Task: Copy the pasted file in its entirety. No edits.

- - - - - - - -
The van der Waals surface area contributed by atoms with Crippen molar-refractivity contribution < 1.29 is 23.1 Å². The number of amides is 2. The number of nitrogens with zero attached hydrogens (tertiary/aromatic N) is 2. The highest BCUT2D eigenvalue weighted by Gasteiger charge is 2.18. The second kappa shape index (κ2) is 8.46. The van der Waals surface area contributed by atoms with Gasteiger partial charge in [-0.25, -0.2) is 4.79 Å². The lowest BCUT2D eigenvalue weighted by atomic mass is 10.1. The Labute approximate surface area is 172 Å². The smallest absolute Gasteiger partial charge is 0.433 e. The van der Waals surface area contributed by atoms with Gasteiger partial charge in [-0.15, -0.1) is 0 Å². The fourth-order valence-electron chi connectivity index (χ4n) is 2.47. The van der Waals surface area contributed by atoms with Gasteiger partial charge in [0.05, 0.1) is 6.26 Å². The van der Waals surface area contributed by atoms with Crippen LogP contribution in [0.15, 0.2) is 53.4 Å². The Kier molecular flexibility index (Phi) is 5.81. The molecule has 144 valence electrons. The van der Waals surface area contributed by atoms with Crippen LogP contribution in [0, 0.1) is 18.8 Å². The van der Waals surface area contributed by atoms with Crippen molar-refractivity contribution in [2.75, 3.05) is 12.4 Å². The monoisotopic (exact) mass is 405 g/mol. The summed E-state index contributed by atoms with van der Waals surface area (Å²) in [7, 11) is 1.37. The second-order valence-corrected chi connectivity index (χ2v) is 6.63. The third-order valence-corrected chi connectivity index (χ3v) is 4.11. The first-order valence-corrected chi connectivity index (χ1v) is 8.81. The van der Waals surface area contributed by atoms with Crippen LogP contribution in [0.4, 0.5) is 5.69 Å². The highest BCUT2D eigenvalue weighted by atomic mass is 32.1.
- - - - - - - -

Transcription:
The van der Waals surface area contributed by atoms with Crippen molar-refractivity contribution < 1.29 is 23.1 Å². The number of amides is 2. The number of nitrogens with zero attached hydrogens (tertiary/aromatic N) is 2. The highest BCUT2D eigenvalue weighted by Gasteiger charge is 2.18. The second kappa shape index (κ2) is 8.46. The van der Waals surface area contributed by atoms with Gasteiger partial charge in [-0.25, -0.2) is 4.79 Å². The lowest BCUT2D eigenvalue weighted by atomic mass is 10.1. The Labute approximate surface area is 172 Å². The smallest absolute Gasteiger partial charge is 0.433 e. The van der Waals surface area contributed by atoms with Gasteiger partial charge in [-0.15, -0.1) is 0 Å². The fourth-order valence-electron chi connectivity index (χ4n) is 2.47. The van der Waals surface area contributed by atoms with Gasteiger partial charge in [0.05, 0.1) is 6.26 Å². The van der Waals surface area contributed by atoms with Crippen LogP contribution in [0.15, 0.2) is 53.4 Å². The Kier molecular flexibility index (Phi) is 5.81. The molecule has 144 valence electrons. The van der Waals surface area contributed by atoms with Crippen LogP contribution in [0, 0.1) is 18.8 Å². The van der Waals surface area contributed by atoms with Crippen molar-refractivity contribution in [2.75, 3.05) is 12.4 Å². The monoisotopic (exact) mass is 405 g/mol. The summed E-state index contributed by atoms with van der Waals surface area (Å²) in [7, 11) is 1.37. The second-order valence-corrected chi connectivity index (χ2v) is 6.63. The third-order valence-corrected chi connectivity index (χ3v) is 4.11. The first-order valence-corrected chi connectivity index (χ1v) is 8.81. The van der Waals surface area contributed by atoms with Crippen LogP contribution in [0.4, 0.5) is 5.69 Å². The highest BCUT2D eigenvalue weighted by atomic mass is 32.1.